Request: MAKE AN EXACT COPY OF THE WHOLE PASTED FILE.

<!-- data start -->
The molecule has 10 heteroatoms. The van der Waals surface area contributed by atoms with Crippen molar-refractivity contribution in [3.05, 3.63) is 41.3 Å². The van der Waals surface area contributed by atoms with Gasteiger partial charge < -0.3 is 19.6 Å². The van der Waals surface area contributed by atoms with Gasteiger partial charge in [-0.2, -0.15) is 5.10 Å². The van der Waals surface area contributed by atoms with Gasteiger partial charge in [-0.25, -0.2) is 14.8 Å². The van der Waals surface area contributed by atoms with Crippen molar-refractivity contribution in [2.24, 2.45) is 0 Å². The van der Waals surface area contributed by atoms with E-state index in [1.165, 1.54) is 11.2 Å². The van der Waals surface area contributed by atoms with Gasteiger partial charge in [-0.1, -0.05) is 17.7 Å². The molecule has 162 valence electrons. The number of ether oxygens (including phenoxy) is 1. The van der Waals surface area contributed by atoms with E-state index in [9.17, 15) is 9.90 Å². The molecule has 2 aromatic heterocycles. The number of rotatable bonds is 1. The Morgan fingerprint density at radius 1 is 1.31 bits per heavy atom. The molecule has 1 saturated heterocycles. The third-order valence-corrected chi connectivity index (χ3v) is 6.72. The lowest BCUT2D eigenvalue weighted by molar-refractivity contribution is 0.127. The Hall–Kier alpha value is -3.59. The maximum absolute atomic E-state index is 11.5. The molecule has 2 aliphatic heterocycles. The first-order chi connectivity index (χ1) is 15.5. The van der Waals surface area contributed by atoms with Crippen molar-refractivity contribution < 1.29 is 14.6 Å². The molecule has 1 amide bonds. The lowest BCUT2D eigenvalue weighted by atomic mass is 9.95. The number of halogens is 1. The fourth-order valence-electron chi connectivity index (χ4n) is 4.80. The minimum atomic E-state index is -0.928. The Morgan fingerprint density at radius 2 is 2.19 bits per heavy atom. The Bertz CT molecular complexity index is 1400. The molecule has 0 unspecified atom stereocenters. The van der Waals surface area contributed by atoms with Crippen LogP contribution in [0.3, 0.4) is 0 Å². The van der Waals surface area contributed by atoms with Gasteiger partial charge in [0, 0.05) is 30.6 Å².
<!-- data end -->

The molecule has 10 heteroatoms. The van der Waals surface area contributed by atoms with Crippen molar-refractivity contribution in [3.05, 3.63) is 41.3 Å². The van der Waals surface area contributed by atoms with Gasteiger partial charge < -0.3 is 19.6 Å². The van der Waals surface area contributed by atoms with Gasteiger partial charge in [-0.2, -0.15) is 5.10 Å². The van der Waals surface area contributed by atoms with Gasteiger partial charge in [-0.25, -0.2) is 14.8 Å². The van der Waals surface area contributed by atoms with Crippen molar-refractivity contribution in [2.24, 2.45) is 0 Å². The van der Waals surface area contributed by atoms with E-state index in [1.165, 1.54) is 11.2 Å². The van der Waals surface area contributed by atoms with Gasteiger partial charge in [-0.1, -0.05) is 17.7 Å². The molecule has 162 valence electrons. The number of ether oxygens (including phenoxy) is 1. The van der Waals surface area contributed by atoms with E-state index in [9.17, 15) is 9.90 Å². The molecule has 2 aromatic heterocycles. The number of rotatable bonds is 1. The Morgan fingerprint density at radius 1 is 1.31 bits per heavy atom. The molecule has 1 saturated heterocycles. The third-order valence-corrected chi connectivity index (χ3v) is 6.72. The lowest BCUT2D eigenvalue weighted by molar-refractivity contribution is 0.127. The Hall–Kier alpha value is -3.59. The maximum absolute atomic E-state index is 11.5. The molecule has 2 aliphatic heterocycles. The first-order chi connectivity index (χ1) is 15.5. The van der Waals surface area contributed by atoms with Crippen molar-refractivity contribution < 1.29 is 14.6 Å². The molecule has 1 amide bonds. The lowest BCUT2D eigenvalue weighted by atomic mass is 9.95. The number of halogens is 1. The fourth-order valence-electron chi connectivity index (χ4n) is 4.80. The minimum atomic E-state index is -0.928. The Morgan fingerprint density at radius 2 is 2.19 bits per heavy atom. The Bertz CT molecular complexity index is 1400. The molecule has 0 unspecified atom stereocenters. The van der Waals surface area contributed by atoms with Crippen LogP contribution in [0.3, 0.4) is 0 Å². The van der Waals surface area contributed by atoms with Gasteiger partial charge in [0, 0.05) is 30.6 Å².